Tit-for-tat airspace closures by the U.S., UK, EU, and Russia continue to augment concerns about incremental reductions in global air cargo capacity. Meanwhile, ever-rising jet-fuel prices will increasingly eat into airline and freighter profits as the Russia-Ukraine crisis continues. Airlines with core routes between Asia and Europe appear most affected, but other regions could start to get involved in a prolonged or expanded confrontation.
Even operators that have continued passenger service along the corridor have suffered, because the new routes skirting Russian airspace have meant significantly longer flights, requiring the carriage of more fuel and affecting weight restrictions. “The higher air cargo rates are further amplified by the higher fuel costs, which are likely being passed on to the customer,” Aerodynamic Advisory’s Mike Stengel told AIN.
Given the critical importance of the Asia hub to global air freight, Asia-Pacific airlines’ operations remain key. “The Ukraine crisis has resulted in cancellation and rerouting of flights, which would cause cargo operations to be severely constrained by fewer flights and less payload to meet the demand for air cargo,” Subhas Menon, director-general of the Association of Asia Pacific Airlines (AAPA), told AIN. “Supply chains are likely to be severely affected in the short-to-medium term.”
Ocean and air freight carrier Maersk’s March 4 Russia-Ukraine update said it had suspended all new air bookings to and from Russia and Ukraine until further notice. “We do see a potential risk to the cost of air transportation, as airspace gets restricted and flights are further subject to rising fuel and insurance costs,” it said.
“It's clear that as the aviation industry gradually emerges from the impact of the Covid-19 pandemic, it has been thrown another global catastrophe to deal with,” said Christopher Jackson, aviation partner at law firm Reed Smith. “The air freight industry has been a beneficiary, in many respects, of the pandemic. However, the situation in Ukraine is likely to have a much less positive impact on the industry.”
In the short term, the crisis had given rise to capacity constraints, as Russian cargo operators, such as AirBridgeCargo, were forced out of UK, EU, and U.S. airspace. Overland and shipping services have also felt the effects, as economic sanctions and restrictions on Russian ships docking at ports have started to bite. “Together, this is likely to give rise to significant increases in air freight rates,” Jackson said.
The impact of the crisis has prompted Finnair Cargo to cease operating certain flights to East Asia for the time being, and other operators appear likely to follow suit.
Finnair said Monday that it continues to update its traffic program in light of the closure of Russian airspace. Despite longer flight times, it said, increasing air freight rates mean it can continue passenger services to key Asian markets. “Finnair continues to serve Seoul and Shanghai from its Helsinki hub," the airline announced, but it said that it has canceled flights to Osaka and Hong Kong until the end of April.
Finnair now operates one weekly flight to Shanghai and three to Seoul. It avoids Russian airspace, increasing flight times to between 12 and 14 hours, depending on direction. Both routes skirt Russian airspace from the south, while the return Seoul-Helsinki legs take the northern route.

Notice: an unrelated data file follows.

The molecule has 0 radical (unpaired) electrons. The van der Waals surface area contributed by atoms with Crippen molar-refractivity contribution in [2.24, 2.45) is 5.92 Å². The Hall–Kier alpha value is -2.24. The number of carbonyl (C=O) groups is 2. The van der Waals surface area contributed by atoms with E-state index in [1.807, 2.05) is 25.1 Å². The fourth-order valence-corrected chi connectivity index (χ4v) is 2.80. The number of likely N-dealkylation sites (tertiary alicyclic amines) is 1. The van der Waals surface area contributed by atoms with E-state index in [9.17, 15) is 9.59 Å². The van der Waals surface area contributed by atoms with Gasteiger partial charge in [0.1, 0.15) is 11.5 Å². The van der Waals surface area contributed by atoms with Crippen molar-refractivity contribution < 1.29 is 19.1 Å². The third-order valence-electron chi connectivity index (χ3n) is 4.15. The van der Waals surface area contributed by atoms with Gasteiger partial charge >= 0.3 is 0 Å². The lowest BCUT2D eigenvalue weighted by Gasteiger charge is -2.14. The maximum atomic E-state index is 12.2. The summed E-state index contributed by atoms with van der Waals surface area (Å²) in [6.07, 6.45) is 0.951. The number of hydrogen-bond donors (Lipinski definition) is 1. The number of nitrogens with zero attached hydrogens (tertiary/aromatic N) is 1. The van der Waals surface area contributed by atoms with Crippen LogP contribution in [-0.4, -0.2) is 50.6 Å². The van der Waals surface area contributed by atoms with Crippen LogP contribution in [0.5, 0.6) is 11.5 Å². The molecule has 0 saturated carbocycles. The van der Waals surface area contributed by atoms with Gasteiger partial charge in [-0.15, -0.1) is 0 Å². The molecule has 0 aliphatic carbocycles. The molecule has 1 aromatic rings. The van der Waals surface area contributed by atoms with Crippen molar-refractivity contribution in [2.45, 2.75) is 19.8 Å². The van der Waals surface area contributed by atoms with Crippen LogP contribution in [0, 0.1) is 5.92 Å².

Finnair announced earlier this week that it will continue to fly to Tokyo, avoiding Russian airspace, with four weekly flights as of March 9. The carrier also continues to fly to Bangkok; Delhi, India; Phuket, Thailand; and Singapore.
Capacity constraints and increased costs would affect consumers and companies alike, as any issues with a company's ability to access supplies would ultimately lead to delays in the production of goods and increased costs. “Set against a backdrop of inflation across Europe and general political and financial market instability, this may well impact the growth of air cargo demand,” Jackson continued.
OEMs were likely to be particularly affected by supply-chain issues, as Russia has been a large and important exporter of titanium, a metal used extensively in the industry because of its strength and lightness.
Unfulfilled aircraft orders for Russian operators will also create difficulties. As of Dec. 31, 2021, Boeing had six 777F orders outstanding with Russian carrier Volga-Dnepr. “Clearly, Boeing will not proceed with any such orders and, to the extent aircraft are already built, it will have to find homes for them, which, in the current environment, could be problematic,” Jackson said.
Simon Wong, a partner at law firm Stephenson Harwood in Hong Kong, said that before Covid-19, many logistics companies had experienced difficulties financing freighter aircraft due to market-value fluctuations. “Now, suddenly, they are popular with lessors and financiers,” he noted. “Airlines in North Asia, in particular, are weathering the storm thanks to cargo as there are still exports to be shipped.”
International air cargo volumes at Asian airports rebounded last year compared with 2020, partly due to shippers switching modes as a result of extensive disruption to ocean freight, Maersk said.
“At Hong Kong, which has traditionally been the world’s busiest international air cargo airport, volumes recovered to five million tons in 2021, close to the record 5.1 million tons in 2018," Maersk noted. "Seoul’s Incheon Airport recorded a record high of more than three million tons in 2021, while Taipei and Narita also achieved new cargo records of more than 2.5 million tons for the first time.”